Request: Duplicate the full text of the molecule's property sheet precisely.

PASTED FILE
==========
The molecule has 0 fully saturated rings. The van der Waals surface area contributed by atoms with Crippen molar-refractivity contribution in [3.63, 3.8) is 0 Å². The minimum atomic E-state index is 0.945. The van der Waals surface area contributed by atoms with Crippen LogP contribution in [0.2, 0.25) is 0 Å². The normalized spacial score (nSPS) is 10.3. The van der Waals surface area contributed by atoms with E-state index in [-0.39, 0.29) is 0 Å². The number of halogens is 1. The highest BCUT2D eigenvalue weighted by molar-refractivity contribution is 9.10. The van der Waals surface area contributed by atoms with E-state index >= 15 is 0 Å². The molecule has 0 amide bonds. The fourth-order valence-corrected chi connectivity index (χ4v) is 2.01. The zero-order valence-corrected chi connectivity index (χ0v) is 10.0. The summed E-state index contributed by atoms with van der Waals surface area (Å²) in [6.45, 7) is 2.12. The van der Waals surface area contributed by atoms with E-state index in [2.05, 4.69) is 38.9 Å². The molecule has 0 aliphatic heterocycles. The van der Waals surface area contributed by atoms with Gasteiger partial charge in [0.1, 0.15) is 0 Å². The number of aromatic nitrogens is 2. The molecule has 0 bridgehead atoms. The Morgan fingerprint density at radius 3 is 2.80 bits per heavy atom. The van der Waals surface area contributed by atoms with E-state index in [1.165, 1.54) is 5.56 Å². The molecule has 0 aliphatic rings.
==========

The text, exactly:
The molecule has 0 fully saturated rings. The van der Waals surface area contributed by atoms with Crippen molar-refractivity contribution in [3.63, 3.8) is 0 Å². The minimum atomic E-state index is 0.945. The van der Waals surface area contributed by atoms with Crippen LogP contribution in [0.2, 0.25) is 0 Å². The normalized spacial score (nSPS) is 10.3. The van der Waals surface area contributed by atoms with E-state index in [-0.39, 0.29) is 0 Å². The number of halogens is 1. The highest BCUT2D eigenvalue weighted by molar-refractivity contribution is 9.10. The van der Waals surface area contributed by atoms with E-state index >= 15 is 0 Å². The molecule has 0 amide bonds. The fourth-order valence-corrected chi connectivity index (χ4v) is 2.01. The zero-order valence-corrected chi connectivity index (χ0v) is 10.0. The summed E-state index contributed by atoms with van der Waals surface area (Å²) in [6.45, 7) is 2.12. The van der Waals surface area contributed by atoms with E-state index in [2.05, 4.69) is 38.9 Å². The molecule has 0 aliphatic heterocycles. The van der Waals surface area contributed by atoms with Gasteiger partial charge in [0.1, 0.15) is 0 Å². The number of aromatic nitrogens is 2. The molecule has 0 bridgehead atoms. The Morgan fingerprint density at radius 3 is 2.80 bits per heavy atom. The van der Waals surface area contributed by atoms with E-state index in [1.165, 1.54) is 5.56 Å². The molecule has 0 aliphatic rings.